How many taxpayers felt galled after reading comments from Portland Public Schools Superintendent Xavier Botana and Mayor Ethan Strimling, printed in the March 7 Portland Press Herald (Page B1)?

Botana was quoted as saying, “It’s a big ask. But I don’t think it’s unreasonable,” when presenting his case for a 9.7 percent jump in the school portion of the tax levy for Portland. Not to be eclipsed by Botana’s cavalier remarks, Strimling later commented that he’s “pleased the superintendent is being aggressive in his vision for what our schools need to be for our kids.”

Does his budget include the 2019 portion of the voter-approved $91 million to fix four schools? This increases property taxes 3 percent over a 26-year period to an average increase of $104 a year.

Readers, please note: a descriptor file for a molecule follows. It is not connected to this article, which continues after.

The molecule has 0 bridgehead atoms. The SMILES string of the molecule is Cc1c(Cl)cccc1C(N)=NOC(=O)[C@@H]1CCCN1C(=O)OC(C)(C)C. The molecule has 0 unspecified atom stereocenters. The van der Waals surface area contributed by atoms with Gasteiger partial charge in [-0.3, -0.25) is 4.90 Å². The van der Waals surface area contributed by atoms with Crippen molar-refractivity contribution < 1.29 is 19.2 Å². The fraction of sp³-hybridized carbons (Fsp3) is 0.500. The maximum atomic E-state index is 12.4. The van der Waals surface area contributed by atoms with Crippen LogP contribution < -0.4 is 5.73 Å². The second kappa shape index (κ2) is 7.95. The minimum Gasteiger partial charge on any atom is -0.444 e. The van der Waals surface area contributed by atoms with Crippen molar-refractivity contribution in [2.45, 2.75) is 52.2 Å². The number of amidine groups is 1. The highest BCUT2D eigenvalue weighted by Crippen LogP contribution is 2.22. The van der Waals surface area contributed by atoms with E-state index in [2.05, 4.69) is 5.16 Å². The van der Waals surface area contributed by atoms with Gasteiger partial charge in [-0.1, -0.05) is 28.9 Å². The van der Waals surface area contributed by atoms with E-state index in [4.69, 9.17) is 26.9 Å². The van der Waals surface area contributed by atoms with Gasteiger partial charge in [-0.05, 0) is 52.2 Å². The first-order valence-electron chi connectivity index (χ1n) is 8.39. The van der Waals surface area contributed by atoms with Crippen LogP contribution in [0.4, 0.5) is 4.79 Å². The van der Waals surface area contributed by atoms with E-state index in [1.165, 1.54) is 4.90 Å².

It won’t be the last time that you hear “Spend!”-related comments like these. According to the U.S. Census, median household income in 2016 dollars for Portland was $48,259. The Smartasset calculation for joint filers results in an estimated comparative federal income tax savings of $1,077 in 2018. In the view of some municipal officials this tax saving is a revenue stream permitting increased property taxes.

Botana and Strimling believe a taxpayer can afford the estimated $238 increase to their property taxes because they keep $839 of their $1,077 savings in fiscal 2019! This should sound alarming, particularly to retirees.

The 2016 American Community Survey for Portland details that 12.9 percent of its population is older than 64. Many of this group live on a fixed income. Social Security cost-of-living adjustments for the latest five years were 1.5, 1.7, 0, 0.3 and 2 percent, respectively; property tax increases were 2.9, 3.1, 3.0, 3.1 and 2.3 percent for the same period. Because your tax base compounds year to year, that’s an 18.3 percent increase in a five-year period!

Taxpayers are not cash cows, as some might think.

Steve Kirby


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